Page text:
My Photo

About Evan Schaeffer

Blog powered by Typepad

ccl

ga

« Electronic Discovery: The Two Flavors of Metadata | Main | Class Actions: Adding New Plaintiffs Does Not Commence a New Lawsuit for Purposes of CAFA »

January 30, 2006

TrackBack

TrackBack URL for this entry:
http://www.typepad.com/services/trackback/6a00d8341c2d4b53ef00d8345bc52e69e2

Listed below are links to weblogs that reference Tips for Working with Experts:

» "Tips for Working with Experts" from Stark County Law Library Blog
Evan Schaeffer posts: "Tips for Working with Expert Witnesses," by James L. Ewing and Jason D. Gardner, contains a lot [Read More]

Comments

ygbsm

Interesting reading -- it is always interested to read commentary on cases where one has participated and actually been present at trial. What I can say is that it can be the case that what apparently speaks to a jury can be the difference in tone between an expert's response to direct and cross -- I think I would perhaps prefer an expert uninspiring direct and cross, than to have an expert bold and confident direct followed by a cross where the expert's responses are noticeably more hesisitant and cautious. Technical people sometimes reflect a lifetime of training whwere they are very careful and cautious when they fear getting caught in talking about detail and are mortified about being wrong on the slightest details -- this may sometimes compromise effective testimony.

I think one of the most difficult issues I've encountered is the issue of what must be identified and produced as having been reviewed (one standard) or having been relied upon (another) by the testifying expert in Federal practice. I have worked on cases where even emails between counsel and the expert were ordered produced. Thus, I am very very careful about what I write or provide to an expert. If for example, you wish to run a "test" or the like, you might consider carefully if and how you want the testifying expert to participate. As an interesting aside, there are cases which have stated that interactions with a nontestifying expert are protected by work product immunity (and atty-client priv.)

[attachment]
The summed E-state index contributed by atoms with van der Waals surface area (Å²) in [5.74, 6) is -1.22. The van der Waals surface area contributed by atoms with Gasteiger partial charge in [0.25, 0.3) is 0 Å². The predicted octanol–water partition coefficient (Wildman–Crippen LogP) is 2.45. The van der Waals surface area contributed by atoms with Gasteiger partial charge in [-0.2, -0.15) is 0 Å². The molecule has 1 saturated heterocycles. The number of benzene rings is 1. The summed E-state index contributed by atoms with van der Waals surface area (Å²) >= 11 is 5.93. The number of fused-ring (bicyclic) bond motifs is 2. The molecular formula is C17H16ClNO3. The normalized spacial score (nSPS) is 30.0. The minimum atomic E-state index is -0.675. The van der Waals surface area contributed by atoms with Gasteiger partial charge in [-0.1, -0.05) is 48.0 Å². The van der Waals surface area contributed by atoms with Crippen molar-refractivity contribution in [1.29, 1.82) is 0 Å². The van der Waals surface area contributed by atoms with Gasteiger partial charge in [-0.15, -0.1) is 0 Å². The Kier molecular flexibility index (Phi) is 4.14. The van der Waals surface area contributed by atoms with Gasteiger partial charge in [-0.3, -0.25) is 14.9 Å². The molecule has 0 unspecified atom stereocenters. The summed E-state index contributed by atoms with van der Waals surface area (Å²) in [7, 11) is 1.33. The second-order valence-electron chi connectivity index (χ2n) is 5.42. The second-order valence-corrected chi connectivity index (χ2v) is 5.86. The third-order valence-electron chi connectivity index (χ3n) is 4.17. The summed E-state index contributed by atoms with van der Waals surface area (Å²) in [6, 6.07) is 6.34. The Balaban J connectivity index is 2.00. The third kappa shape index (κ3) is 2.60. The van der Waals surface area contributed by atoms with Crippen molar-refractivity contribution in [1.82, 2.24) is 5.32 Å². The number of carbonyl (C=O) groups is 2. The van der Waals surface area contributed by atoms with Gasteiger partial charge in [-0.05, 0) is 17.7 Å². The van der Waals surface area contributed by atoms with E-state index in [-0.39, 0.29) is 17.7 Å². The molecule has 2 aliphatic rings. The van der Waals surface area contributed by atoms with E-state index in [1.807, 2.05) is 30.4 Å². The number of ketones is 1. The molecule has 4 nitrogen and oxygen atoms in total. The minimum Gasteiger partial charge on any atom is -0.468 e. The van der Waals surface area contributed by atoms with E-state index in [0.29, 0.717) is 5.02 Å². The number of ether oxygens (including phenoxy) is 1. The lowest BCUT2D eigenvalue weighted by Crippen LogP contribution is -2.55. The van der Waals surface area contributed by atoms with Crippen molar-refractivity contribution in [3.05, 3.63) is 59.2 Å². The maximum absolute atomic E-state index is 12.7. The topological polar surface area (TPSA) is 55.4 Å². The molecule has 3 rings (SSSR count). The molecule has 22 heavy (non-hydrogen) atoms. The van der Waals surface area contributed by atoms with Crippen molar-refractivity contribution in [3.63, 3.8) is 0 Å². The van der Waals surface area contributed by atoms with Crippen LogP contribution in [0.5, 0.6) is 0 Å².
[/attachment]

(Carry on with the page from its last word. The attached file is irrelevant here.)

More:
Another consideration, particularly in IP cases is whether and when to have the expert produce a new report -- in patent cases, issue by the court of a "claim construction" can render much of an experts report not applicable. The concwern then is what the court will allow the expert to testify to given the Rule 26 diclosure requirements, balanced against the use your opponent will make of the fact that an expert changed the expert'as report and the fact that it was counsel that caused the exoert to understand the need for the change. I've seen this scenario unfold in open court in front of the jury. All this is an outgrowth of the conundrum of expert reports under Rule 26 -- how detailed do should the disclosure be? If too detailed, the expoert has little flexibility to respond to new information etc. and perhaps might be a sort of give away -- too non-specific and the judge may not permit the expert to testify to details at trial.

Verify your Comment

Previewing your Comment

This is only a preview. Your comment has not yet been posted.

Working...
Your comment could not be posted. Error type:
Your comment has been posted. Post another comment

The letters and numbers you entered did not match the image. Please try again.

As a final step before posting your comment, enter the letters and numbers you see in the image below. This prevents automated programs from posting comments.

Having trouble reading this image? View an alternate.

Working...

Post a comment

IT'S HERE!

  • A NEW BOOK BY EVAN SCHAEFFER



    How to Feed a Lawyer (and Other Irreverent Observations from the Legal Underground)

    Click on the book cover for details!

Search Trial Practice Tips